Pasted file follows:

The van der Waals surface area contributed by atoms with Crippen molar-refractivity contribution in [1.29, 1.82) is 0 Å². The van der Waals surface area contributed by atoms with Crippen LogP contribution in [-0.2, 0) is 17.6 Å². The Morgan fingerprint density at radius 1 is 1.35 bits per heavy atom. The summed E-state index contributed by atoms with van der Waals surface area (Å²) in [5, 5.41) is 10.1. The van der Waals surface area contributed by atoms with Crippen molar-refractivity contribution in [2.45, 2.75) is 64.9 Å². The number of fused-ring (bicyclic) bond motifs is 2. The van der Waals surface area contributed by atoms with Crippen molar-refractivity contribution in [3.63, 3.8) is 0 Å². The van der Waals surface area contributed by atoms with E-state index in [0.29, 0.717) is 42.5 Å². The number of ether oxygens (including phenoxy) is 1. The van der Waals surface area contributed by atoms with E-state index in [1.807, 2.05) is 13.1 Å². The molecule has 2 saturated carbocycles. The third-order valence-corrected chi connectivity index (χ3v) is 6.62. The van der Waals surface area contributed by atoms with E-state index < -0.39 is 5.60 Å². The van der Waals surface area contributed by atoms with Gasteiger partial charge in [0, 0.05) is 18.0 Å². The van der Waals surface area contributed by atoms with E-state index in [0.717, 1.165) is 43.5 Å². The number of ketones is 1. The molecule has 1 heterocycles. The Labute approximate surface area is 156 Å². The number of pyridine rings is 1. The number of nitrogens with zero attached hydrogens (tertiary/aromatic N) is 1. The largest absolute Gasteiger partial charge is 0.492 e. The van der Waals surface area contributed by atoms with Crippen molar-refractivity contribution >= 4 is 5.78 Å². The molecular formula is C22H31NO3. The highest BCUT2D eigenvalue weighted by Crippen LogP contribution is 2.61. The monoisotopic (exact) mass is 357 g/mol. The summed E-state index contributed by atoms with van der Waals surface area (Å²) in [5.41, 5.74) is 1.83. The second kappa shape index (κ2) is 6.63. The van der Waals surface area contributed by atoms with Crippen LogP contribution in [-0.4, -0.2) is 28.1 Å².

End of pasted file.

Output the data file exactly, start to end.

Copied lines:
The van der Waals surface area contributed by atoms with Crippen molar-refractivity contribution in [1.29, 1.82) is 0 Å². The van der Waals surface area contributed by atoms with Crippen LogP contribution in [-0.2, 0) is 17.6 Å². The Morgan fingerprint density at radius 1 is 1.35 bits per heavy atom. The summed E-state index contributed by atoms with van der Waals surface area (Å²) in [5, 5.41) is 10.1. The van der Waals surface area contributed by atoms with Crippen molar-refractivity contribution in [2.45, 2.75) is 64.9 Å². The number of fused-ring (bicyclic) bond motifs is 2. The van der Waals surface area contributed by atoms with Crippen molar-refractivity contribution in [3.63, 3.8) is 0 Å². The van der Waals surface area contributed by atoms with E-state index in [0.29, 0.717) is 42.5 Å². The number of ether oxygens (including phenoxy) is 1. The van der Waals surface area contributed by atoms with E-state index in [1.807, 2.05) is 13.1 Å². The molecule has 2 saturated carbocycles. The third-order valence-corrected chi connectivity index (χ3v) is 6.62. The van der Waals surface area contributed by atoms with E-state index < -0.39 is 5.60 Å². The van der Waals surface area contributed by atoms with Gasteiger partial charge in [0, 0.05) is 18.0 Å². The van der Waals surface area contributed by atoms with E-state index in [0.717, 1.165) is 43.5 Å². The number of ketones is 1. The molecule has 1 heterocycles. The Labute approximate surface area is 156 Å². The number of pyridine rings is 1. The number of nitrogens with zero attached hydrogens (tertiary/aromatic N) is 1. The largest absolute Gasteiger partial charge is 0.492 e. The van der Waals surface area contributed by atoms with Crippen molar-refractivity contribution >= 4 is 5.78 Å². The molecular formula is C22H31NO3. The highest BCUT2D eigenvalue weighted by Crippen LogP contribution is 2.61. The monoisotopic (exact) mass is 357 g/mol. The summed E-state index contributed by atoms with van der Waals surface area (Å²) in [5.41, 5.74) is 1.83. The second kappa shape index (κ2) is 6.63. The van der Waals surface area contributed by atoms with Crippen LogP contribution in [-0.4, -0.2) is 28.1 Å².